Innovation at the Pace of Need™

To Improve FEVS Scores, Take a Deeper Dive into the “eh”

Strategy & Transformation, Human Capital Solutions, Innovation at LMI
A person has one hand on a laptop keyboard and with the other is reaching out to touch a checkmark in a box

Whether you’re managing a small office or an entire organization, look for ways to improve your Federal Employee Viewpoint Survey (FEVS) scores across the board—not just in the negative areas. Making incremental changes that are meaningful and measurable in all areas can help improve employee engagement and morale. However, to do so, you first have to uncover the underlying reasons for the scores.

Dig Deep to Find the Drivers

Data is great, but you’ll need to use deep-dive analysis to understand what the results mean. For example, scores may show that employees aren’t satisfied with the policies and practices of senior leaders. But at what level of leadership? Which policies and practices? A thorough deep-dive analysis will help uncover what employees were thinking when they rated areas. It can pinpoint specific challenges and strengths, connect relevant themes across the survey, and identify trends and opportunities. Focus group discussions and one-on-one interviews can help you get to the heart of the matter. With this deeper analysis, you can start making visible progress in the areas that are driving the results.

Start with the Good

Many managers will naturally want start their analysis by resolving the negative scores. However, it’s more important to understand what your organization is doing well and why. Look at the areas where you’ve made significant improvements and what contributed to them—specifically, what practices, policies and programs are already working well? By understanding your organization’s strengths, you can continue to do what is positively impacting the employee experience and might be able to translate some of those tactics toward areas where your organization fell short. Focusing on the positive first ensures you don’t accidentally slip in areas where you’re seeing positive momentum and real change. At least a few of the actions in your action plan should focus on maintaining continuity where employees are reacting positively.

Then Look at the Neutral or “eh”

Neutral responses where people neither agree nor disagree can be areas of great opportunity. These scores indicate that employees have no strong opinion either way—things aren’t good or bad, they’re just “eh.” People who give neutral ratings may be swayed to the positive or the negative, depending on what action is or isn’t taken. Moving employee opinions from neutral to positive (agree) is much easier than moving them from negative (disagree) to positive (agree). So, look at the neutrals as part of the equation to develop a few targeted actions that can build satisfaction and engagement in areas where employees think things are just “ok.”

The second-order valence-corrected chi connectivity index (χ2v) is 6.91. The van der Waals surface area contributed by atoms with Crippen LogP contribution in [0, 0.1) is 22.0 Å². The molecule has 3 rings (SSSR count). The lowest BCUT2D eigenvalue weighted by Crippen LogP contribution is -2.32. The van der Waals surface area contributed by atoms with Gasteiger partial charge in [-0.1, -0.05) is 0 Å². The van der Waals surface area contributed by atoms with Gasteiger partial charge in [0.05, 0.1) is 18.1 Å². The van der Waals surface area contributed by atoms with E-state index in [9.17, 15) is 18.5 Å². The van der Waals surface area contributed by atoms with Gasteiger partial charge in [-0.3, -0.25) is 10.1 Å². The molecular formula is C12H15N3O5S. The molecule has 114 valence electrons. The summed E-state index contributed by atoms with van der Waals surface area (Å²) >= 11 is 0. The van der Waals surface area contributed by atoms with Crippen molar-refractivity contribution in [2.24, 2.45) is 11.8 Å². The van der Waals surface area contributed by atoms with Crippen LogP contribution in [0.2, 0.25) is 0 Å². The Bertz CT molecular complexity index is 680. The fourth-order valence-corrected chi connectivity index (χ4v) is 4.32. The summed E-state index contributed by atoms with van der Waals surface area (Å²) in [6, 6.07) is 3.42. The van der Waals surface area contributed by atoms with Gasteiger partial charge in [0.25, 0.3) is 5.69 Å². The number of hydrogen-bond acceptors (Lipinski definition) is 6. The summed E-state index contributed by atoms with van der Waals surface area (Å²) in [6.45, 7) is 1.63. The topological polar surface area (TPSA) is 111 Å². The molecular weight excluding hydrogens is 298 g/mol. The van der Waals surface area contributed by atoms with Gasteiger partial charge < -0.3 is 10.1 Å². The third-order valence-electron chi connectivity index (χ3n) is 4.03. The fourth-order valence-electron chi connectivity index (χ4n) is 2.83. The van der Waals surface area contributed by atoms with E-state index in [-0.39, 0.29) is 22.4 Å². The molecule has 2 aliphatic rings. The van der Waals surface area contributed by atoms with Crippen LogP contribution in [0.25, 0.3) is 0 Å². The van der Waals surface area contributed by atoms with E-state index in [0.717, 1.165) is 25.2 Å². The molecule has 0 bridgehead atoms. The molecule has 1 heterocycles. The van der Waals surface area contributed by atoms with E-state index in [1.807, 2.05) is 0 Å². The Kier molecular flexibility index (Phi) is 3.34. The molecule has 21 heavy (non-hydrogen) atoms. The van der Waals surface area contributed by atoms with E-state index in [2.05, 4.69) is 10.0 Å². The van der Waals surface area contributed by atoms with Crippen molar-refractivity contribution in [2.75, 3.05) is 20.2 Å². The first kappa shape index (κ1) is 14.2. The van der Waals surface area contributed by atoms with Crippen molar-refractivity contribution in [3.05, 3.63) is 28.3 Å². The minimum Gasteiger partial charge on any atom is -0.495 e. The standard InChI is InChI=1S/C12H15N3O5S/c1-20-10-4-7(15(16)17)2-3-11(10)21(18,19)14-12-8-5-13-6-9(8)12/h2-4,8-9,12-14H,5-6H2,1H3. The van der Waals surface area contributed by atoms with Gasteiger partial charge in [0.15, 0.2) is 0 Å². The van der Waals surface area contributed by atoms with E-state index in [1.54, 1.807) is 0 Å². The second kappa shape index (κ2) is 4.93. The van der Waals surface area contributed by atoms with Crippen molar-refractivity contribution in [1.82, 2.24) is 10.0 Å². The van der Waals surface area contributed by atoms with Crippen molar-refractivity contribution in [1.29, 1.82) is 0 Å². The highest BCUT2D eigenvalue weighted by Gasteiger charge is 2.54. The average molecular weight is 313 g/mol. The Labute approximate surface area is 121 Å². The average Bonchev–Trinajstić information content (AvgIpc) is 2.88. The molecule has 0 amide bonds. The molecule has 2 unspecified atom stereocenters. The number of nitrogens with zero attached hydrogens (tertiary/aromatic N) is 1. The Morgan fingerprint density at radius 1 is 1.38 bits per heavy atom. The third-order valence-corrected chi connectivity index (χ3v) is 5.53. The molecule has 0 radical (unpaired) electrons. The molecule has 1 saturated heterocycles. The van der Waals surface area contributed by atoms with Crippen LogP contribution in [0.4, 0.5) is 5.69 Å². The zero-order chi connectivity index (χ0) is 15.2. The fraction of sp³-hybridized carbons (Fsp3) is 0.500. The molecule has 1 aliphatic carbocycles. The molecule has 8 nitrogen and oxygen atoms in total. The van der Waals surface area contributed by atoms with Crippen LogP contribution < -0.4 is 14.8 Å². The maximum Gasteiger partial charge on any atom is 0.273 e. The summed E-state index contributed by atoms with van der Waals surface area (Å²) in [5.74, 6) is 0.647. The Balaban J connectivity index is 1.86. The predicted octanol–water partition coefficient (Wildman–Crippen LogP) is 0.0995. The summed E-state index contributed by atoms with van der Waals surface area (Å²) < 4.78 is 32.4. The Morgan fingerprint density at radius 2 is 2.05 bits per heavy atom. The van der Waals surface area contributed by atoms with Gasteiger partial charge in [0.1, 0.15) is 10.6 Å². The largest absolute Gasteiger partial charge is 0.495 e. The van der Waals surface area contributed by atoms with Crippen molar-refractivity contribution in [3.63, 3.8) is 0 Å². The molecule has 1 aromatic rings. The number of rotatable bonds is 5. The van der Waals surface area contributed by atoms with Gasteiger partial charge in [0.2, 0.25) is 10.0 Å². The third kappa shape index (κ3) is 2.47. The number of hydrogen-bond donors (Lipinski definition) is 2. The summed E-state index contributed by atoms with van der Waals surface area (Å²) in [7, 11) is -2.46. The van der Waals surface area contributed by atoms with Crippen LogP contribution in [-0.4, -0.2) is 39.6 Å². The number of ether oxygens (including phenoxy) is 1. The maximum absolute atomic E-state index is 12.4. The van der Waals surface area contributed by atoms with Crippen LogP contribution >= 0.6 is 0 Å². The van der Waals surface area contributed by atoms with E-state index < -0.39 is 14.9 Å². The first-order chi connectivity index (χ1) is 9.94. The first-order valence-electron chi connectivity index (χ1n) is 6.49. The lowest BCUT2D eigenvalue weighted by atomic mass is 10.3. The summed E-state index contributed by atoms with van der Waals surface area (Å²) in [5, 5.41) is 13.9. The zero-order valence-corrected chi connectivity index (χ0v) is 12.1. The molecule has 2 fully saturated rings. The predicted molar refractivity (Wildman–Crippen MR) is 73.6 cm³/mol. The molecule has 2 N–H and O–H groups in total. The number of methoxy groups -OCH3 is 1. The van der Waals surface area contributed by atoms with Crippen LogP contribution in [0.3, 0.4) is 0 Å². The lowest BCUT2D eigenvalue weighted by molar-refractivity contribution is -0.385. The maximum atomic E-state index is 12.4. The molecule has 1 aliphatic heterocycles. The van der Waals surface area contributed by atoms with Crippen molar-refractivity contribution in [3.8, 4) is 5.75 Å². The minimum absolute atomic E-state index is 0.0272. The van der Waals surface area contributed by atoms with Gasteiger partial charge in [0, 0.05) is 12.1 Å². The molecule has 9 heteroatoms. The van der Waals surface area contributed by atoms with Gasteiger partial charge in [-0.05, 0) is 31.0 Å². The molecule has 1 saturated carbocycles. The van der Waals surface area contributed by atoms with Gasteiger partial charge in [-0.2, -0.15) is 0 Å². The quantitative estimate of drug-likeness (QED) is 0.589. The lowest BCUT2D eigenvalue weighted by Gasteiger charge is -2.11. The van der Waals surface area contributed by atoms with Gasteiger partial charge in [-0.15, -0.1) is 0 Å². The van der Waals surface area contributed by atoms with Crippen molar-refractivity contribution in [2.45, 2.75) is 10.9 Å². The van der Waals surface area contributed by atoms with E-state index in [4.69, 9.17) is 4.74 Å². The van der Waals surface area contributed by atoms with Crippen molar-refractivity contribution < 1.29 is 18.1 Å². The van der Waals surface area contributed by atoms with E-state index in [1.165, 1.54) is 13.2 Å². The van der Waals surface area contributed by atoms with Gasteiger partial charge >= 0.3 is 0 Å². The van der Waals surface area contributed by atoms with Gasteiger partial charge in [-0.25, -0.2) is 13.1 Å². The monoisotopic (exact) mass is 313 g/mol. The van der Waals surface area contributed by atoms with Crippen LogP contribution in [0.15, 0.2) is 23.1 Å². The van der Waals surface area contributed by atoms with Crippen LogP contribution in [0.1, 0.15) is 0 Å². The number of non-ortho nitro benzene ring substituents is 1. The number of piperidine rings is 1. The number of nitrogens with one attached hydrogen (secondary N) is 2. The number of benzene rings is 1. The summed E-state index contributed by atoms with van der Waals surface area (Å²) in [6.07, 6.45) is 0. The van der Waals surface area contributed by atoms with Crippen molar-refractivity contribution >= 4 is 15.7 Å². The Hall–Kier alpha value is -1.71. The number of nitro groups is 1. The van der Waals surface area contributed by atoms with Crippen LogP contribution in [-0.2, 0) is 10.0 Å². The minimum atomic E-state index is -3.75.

Finally, Take on the Bad

Once you’ve taken a few of the easier actions on the positive and neutral feedback, dive into the negative scores and focus on that are within your control. While you may not be able to revise the government pay structure, you do have control over things like career development, training, communication, and promoting a healthy leadership culture within your organization. Keep in mind that it’s difficult and rare to move large numbers of employees from “negative” to “neutral.” But by identifying root causes and addressing them, you can lay the groundwork for substantial improvement in the years ahead.

Develop an Action Plan

After you obtain a more complete understanding of where your employees believe your organization is succeeding, being neutral, and failing, you can develop a strategic action plan. Creating a strategic action plan gives leaders and employees an opportunity to work together in an open and transparent way to identify solutions to effect change and achieve goals. A good action plan delineates each step, including designated leads, resources, timeframes, milestones, and desired outcomes. Ideally the plan will include measurable, achievable, and time-bound goals. It should also integrate any initiatives that are already underway and tie into any overarching organizational goals. The action plan will serve as a basis for implementing the interventions as well as a guide for communicating to employees and the organization.

If You Want Results, Stay Committed

Many agencies and organizations think about taking action to improve their FEVS results after the annual release but fail to follow through on meeting their goals throughout the year. Making large FEVS improvements is not easy, but it can be done! Agencies with more satisfied and engaged federal workforces are not only better places to work, but often achieve higher rates of mission success. As you chip away, your organization will enjoy increased employee retention and stronger recruitment capabilities as the bad gets better, the “eh” becomes good, and the good becomes excellent!

You Don’t Have to Do It Alone

At LMI, we have deep expertise in walking organizations through the FEVS analysis and action planning process. Our proprietary approach enables us to analyze scores quickly, then leverage our combination of organizational development skills, behavioral science training, and business acumen to 1) identify solutions and the most impactful levers to pull for change, 2) develop detailed action plans to drive results, 3) communicate each of the steps and the outcomes along the way, and 4) help you create sustainable change and achieve success.